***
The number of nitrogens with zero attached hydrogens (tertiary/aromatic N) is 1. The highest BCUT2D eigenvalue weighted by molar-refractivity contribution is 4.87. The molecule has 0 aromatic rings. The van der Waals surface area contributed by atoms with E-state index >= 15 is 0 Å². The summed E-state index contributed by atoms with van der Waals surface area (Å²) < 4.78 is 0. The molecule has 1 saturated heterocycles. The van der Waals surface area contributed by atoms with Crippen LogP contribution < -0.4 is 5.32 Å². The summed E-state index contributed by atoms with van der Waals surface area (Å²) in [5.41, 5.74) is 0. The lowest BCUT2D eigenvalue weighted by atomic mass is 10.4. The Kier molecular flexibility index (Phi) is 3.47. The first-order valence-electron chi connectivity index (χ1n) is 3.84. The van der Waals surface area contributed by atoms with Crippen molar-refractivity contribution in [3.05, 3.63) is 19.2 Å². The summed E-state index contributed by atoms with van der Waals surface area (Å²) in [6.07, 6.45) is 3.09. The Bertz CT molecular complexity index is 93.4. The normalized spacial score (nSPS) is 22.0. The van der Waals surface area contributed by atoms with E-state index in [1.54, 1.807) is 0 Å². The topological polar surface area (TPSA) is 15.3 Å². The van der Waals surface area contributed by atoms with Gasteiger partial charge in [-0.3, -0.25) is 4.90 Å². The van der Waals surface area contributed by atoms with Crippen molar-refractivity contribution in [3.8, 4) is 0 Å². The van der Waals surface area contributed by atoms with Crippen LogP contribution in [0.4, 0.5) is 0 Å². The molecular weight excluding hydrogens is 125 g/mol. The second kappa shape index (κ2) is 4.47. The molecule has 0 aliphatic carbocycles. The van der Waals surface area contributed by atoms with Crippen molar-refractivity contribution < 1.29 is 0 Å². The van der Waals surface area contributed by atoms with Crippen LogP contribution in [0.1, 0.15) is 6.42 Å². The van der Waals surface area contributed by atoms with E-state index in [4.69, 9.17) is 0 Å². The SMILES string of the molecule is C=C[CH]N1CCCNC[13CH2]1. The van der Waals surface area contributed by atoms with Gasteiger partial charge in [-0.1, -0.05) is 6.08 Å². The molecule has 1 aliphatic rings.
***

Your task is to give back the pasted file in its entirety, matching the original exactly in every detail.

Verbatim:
The number of nitrogens with zero attached hydrogens (tertiary/aromatic N) is 1. The highest BCUT2D eigenvalue weighted by molar-refractivity contribution is 4.87. The molecule has 0 aromatic rings. The van der Waals surface area contributed by atoms with E-state index >= 15 is 0 Å². The summed E-state index contributed by atoms with van der Waals surface area (Å²) < 4.78 is 0. The molecule has 1 saturated heterocycles. The van der Waals surface area contributed by atoms with Crippen LogP contribution < -0.4 is 5.32 Å². The summed E-state index contributed by atoms with van der Waals surface area (Å²) in [5.41, 5.74) is 0. The lowest BCUT2D eigenvalue weighted by atomic mass is 10.4. The Kier molecular flexibility index (Phi) is 3.47. The first-order valence-electron chi connectivity index (χ1n) is 3.84. The van der Waals surface area contributed by atoms with Crippen molar-refractivity contribution in [3.05, 3.63) is 19.2 Å². The summed E-state index contributed by atoms with van der Waals surface area (Å²) in [6.07, 6.45) is 3.09. The Bertz CT molecular complexity index is 93.4. The normalized spacial score (nSPS) is 22.0. The van der Waals surface area contributed by atoms with E-state index in [1.54, 1.807) is 0 Å². The topological polar surface area (TPSA) is 15.3 Å². The van der Waals surface area contributed by atoms with Gasteiger partial charge in [-0.3, -0.25) is 4.90 Å². The van der Waals surface area contributed by atoms with Crippen molar-refractivity contribution in [3.8, 4) is 0 Å². The van der Waals surface area contributed by atoms with Crippen LogP contribution in [0.4, 0.5) is 0 Å². The molecular weight excluding hydrogens is 125 g/mol. The second kappa shape index (κ2) is 4.47. The molecule has 0 aliphatic carbocycles. The van der Waals surface area contributed by atoms with Crippen molar-refractivity contribution < 1.29 is 0 Å². The van der Waals surface area contributed by atoms with Crippen LogP contribution in [0.1, 0.15) is 6.42 Å². The van der Waals surface area contributed by atoms with E-state index in [4.69, 9.17) is 0 Å². The SMILES string of the molecule is C=C[CH]N1CCCNC[13CH2]1. The van der Waals surface area contributed by atoms with Gasteiger partial charge in [-0.1, -0.05) is 6.08 Å². The molecule has 1 aliphatic rings.